Mineralogy owns rights to huge magnetite iron ore deposits in the Pilbara and thermal coal deposits in Queensland's Galilee Basin, but its mines are not yet in production and generating income.

The accounts show Mineralogy and its subsidiaries reported net losses of $58.5 million in 2008-09, $29 million in 2009-10 and $11.4 million in 2010-11.

It received a tax benefit of $874,599 in 2010-11, against revenues of $5.6 million, and paid $136,799 in tax the year before.

Over the past two years Mineralogy has tried four times to raise capital to develop its China First coal and iron ore mines by floating subsidiary Resourcehouse on the Hong Kong Stock Exchange.

The failed float cost it $28 million and Resourcehouse has since been restructured, with Mr Palmer's 22-year-old son, Michael, joining the board.

smh.com.au 12 Apr 2012

Some people are allowed not to pay tax, by the ATO (Australian Tax Office), and are NOT hounded to do so.

This is a more widespread practice than ever reported by the corporate media, in effect shielding corporate crime, and at the same time keeping the masses ignrant of this fact.

The 'balance' of figures is picked up by the commoners.

Solomon Lew fights to keep family trust legal stoush quiet

RETAIL king Solomon Lew, like fellow billionaire Gina Rinehart, is trying to keep a court stoush over a family trust out of public gaze.

Mr Lew's lawyer, Jack Fajgenbaum, QC, yesterday applied to the Supreme Court for a blanket suppression of a case in which Mr Lew and his wife, Rose, are seeking a ruling that they are the sole beneficiaries of a $621 million trust.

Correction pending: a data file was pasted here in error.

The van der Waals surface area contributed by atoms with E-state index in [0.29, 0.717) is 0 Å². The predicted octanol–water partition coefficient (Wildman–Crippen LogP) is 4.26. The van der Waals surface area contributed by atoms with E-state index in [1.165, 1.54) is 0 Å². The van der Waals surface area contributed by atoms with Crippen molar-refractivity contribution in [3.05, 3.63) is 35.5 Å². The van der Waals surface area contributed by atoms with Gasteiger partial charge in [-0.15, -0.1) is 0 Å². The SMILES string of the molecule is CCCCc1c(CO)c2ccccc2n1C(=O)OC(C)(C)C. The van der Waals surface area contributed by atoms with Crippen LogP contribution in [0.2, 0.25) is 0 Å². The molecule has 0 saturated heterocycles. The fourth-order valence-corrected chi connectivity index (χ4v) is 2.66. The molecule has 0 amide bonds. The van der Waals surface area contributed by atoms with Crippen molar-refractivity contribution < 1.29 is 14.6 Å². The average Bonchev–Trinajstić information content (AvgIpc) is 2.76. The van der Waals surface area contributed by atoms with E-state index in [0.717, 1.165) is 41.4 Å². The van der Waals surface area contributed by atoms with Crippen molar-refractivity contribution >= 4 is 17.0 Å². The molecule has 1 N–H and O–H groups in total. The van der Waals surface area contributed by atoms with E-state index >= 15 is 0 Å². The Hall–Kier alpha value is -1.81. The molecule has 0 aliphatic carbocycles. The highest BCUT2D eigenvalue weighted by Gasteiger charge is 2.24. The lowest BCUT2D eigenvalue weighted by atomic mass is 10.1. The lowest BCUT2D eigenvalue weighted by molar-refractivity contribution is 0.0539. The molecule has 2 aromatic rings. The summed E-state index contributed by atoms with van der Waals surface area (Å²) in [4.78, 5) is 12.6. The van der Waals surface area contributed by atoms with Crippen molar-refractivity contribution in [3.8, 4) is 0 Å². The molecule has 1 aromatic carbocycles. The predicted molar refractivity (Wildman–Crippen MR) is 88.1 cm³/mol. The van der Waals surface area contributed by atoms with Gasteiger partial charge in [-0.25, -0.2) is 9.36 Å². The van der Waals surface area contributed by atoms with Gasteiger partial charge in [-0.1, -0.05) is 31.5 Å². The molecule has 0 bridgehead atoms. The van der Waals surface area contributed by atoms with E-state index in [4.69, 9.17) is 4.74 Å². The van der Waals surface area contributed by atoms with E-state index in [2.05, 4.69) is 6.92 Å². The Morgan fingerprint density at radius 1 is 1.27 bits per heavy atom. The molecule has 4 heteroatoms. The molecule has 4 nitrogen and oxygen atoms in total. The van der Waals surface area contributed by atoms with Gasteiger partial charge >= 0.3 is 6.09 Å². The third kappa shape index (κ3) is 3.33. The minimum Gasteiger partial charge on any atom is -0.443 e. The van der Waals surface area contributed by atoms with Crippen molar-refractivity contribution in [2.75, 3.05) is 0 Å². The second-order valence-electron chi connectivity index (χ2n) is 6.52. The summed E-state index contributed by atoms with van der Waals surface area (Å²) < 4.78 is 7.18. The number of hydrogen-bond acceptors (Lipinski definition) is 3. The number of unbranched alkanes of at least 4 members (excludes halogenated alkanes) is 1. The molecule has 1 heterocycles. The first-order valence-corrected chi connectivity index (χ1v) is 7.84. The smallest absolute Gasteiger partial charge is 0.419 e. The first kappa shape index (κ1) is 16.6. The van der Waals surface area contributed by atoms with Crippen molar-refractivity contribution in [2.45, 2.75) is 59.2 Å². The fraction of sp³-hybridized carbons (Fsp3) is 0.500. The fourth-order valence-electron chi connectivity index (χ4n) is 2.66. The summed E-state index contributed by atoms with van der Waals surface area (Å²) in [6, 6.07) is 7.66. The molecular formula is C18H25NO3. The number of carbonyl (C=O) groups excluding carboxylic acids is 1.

Mr Fajgenbaum gave few reasons for the application, but it is believed Mr Lew's tax affairs and family disputes will be central to the case.

It involves the trustee, the Lews and the former spouses of two of their children, who may claim a benefit from the trust.

Justice Peter Almond adjourned Mr Lew's suppression application for hearing by another judge after he heard it might involve issues he would have to decide in the battle over the trust.

He also set a new trial date of May 7 after hearing Mr Lew's mother had died on Monday.

Another of Mr Lew's counsel, Leslie Glick, SC, said the death meant Mr Lew would be unable to instruct his lawyers.

Last month, the High Court refused to grant Australia's richest person, Ms Rinehart, leave to appeal against the NSW Supreme Court's revocation of suppression orders that had prevented the reporting of her family trust dispute.

heraldsun.com.au 12 Apr 2012

In Jewish circles family affairs are settled at the synagogue level.